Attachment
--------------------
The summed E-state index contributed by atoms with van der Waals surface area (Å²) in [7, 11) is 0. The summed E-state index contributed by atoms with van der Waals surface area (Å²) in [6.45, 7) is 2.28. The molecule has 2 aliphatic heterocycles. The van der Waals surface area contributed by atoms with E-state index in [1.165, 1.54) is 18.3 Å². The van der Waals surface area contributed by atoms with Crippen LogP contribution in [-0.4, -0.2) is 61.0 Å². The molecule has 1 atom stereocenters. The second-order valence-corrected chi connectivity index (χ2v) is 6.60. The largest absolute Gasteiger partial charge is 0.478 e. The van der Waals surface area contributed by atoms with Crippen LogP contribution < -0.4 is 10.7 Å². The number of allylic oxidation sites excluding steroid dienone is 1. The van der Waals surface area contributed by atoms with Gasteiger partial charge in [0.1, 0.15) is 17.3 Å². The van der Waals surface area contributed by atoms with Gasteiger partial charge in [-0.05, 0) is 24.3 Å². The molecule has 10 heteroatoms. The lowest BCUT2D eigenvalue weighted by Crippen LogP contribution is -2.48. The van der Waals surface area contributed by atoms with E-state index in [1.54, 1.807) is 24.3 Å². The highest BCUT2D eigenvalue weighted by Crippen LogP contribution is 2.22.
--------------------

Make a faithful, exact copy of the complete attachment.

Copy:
The summed E-state index contributed by atoms with van der Waals surface area (Å²) in [7, 11) is 0. The summed E-state index contributed by atoms with van der Waals surface area (Å²) in [6.45, 7) is 2.28. The molecule has 2 aliphatic heterocycles. The van der Waals surface area contributed by atoms with E-state index in [1.165, 1.54) is 18.3 Å². The van der Waals surface area contributed by atoms with Crippen LogP contribution in [-0.4, -0.2) is 61.0 Å². The molecule has 1 atom stereocenters. The second-order valence-corrected chi connectivity index (χ2v) is 6.60. The largest absolute Gasteiger partial charge is 0.478 e. The van der Waals surface area contributed by atoms with Crippen LogP contribution < -0.4 is 10.7 Å². The number of allylic oxidation sites excluding steroid dienone is 1. The van der Waals surface area contributed by atoms with Gasteiger partial charge in [0.1, 0.15) is 17.3 Å². The van der Waals surface area contributed by atoms with Gasteiger partial charge in [-0.05, 0) is 24.3 Å². The molecule has 10 heteroatoms. The lowest BCUT2D eigenvalue weighted by Crippen LogP contribution is -2.48. The van der Waals surface area contributed by atoms with E-state index in [1.54, 1.807) is 24.3 Å². The highest BCUT2D eigenvalue weighted by Crippen LogP contribution is 2.22.